Six Nations Solidarity
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CTV.ca News Staff
Sat. Apr. 22 2006 11:23 PM ET
[SISIS note: The following mainstream news article is provided for reference only, as an example of how mainstream media treats indigenous resistance to genocide. Mainstream media often presents biased and distorted information, lacking pertinent facts and/or context. Inclusion of this article on our site should not be considered an endorsement by SISIS.]
The provincial and federal governments and the Six Nations have agreed to work towards a solution to a bitter land claim dispute in Caledonia, Ont., but demonstrators refuse to bring down barricades just yet.
The parties have each agreed to appoint a representative who will be authorized to work out a draft agreement, which would then be subject to a ratification vote. Representatives will be appointed within two weeks.
Negotiations lasted from 9 a.m. Friday to 4 a.m. Saturday, with more talks scheduled for Saturday afternoon.
"We are all trying to find a good, peaceful resolution to the issue here and the situation," one Native leader said Saturday.
But continuing talks and the hope for a negotiated end to the land claims dispute was not enough to prompt demonstrators to pull down barricades.
Clyde Powless, spokesperson for the demonstrators, said the negotiations haven't changed much yet but they are positive.
"They've agreed to keep on speaking, which is always a good thing 'cause if dialogue was open, I truly believe this (demonstration) would never have took place," Powless said.
"I don't see (the barricades coming down). We're very tense as long as we see (the Ontario Provincial Police). We know the RCMP's sitting at the airport. We're aware of presences all around."
The protesters are occupying land they claim belongs to them under a land grant dating back to 1784. The Government, however, believes the land was surrendered in 1841 so that a highway could be built.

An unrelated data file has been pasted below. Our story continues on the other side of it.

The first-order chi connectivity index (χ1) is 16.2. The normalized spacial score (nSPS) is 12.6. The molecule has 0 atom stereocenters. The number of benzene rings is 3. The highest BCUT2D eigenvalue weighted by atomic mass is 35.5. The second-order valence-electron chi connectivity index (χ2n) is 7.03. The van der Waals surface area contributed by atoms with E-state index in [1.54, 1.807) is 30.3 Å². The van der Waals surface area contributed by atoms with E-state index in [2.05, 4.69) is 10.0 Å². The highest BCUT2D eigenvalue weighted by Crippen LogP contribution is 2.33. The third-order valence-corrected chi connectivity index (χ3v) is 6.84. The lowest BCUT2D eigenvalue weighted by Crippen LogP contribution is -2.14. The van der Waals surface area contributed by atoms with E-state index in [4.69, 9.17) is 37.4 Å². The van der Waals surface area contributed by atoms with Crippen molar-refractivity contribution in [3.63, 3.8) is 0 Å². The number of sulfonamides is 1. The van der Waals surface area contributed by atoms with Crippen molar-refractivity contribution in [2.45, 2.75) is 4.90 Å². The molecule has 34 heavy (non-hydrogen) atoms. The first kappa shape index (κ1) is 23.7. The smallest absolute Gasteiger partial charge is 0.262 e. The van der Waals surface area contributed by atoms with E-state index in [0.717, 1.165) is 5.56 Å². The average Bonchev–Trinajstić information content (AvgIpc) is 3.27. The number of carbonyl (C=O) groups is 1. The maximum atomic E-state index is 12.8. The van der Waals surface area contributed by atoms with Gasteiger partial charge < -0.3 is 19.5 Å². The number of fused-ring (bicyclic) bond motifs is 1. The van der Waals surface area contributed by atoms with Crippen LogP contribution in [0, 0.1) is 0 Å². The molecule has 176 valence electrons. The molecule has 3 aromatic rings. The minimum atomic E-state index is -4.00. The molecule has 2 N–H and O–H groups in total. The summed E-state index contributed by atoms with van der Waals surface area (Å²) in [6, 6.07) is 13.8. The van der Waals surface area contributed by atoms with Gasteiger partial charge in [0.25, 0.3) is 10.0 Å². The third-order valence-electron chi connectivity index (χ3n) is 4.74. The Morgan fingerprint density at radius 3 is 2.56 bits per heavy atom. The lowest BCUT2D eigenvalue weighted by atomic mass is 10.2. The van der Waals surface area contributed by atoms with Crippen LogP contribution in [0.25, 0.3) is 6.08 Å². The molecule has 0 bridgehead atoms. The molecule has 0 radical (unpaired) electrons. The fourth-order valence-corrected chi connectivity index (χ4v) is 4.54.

Since Feb. 28, dozens of Six Nations members have occupied the still unfinished Douglas Creek Estates housing development in Caledonia, a town of 10,000 located south of Hamilton.
Tensions heightened on Thursday, however, when police raided the site and arrested 16 people in an attempt to shut down the occupation. It had the opposite effect, however, galvanizing protesters' resolve and drawing dozens more to the scene.
Police backed off, and now say they have no plans of raiding the property again.
Some nearby residents are upset about the protest, saying Natives are exempt from paying taxes on the land.
Meanwhile, demonstrators near Marysville, Ont. have removed a barricade they erected as a sympathy protest on Friday morning, blocking one of Canada's busiest rail corridors.
The blockade about 200 kilometres east of Toronto shut down rail traffic between Montreal and Toronto, forcing Via Rail to bus passengers to their destinations.
A court injunction was eventually granted, ordering the removal of the barricade. Protesters removed their blockade voluntarily, however, after getting word that negotiations in Caledonia were progressing, said CTV's Kathy Tomlinson.
The old school buses they had used to block the tracks were removed late Friday, and trains resumed travel after an inspector gave his approval.
Protesters from the nearby Tyendinaga Mohawk Territory had begun their demonstration before dawn, lighting bonfires on both sides of the tracks.
With files from The Canadian Press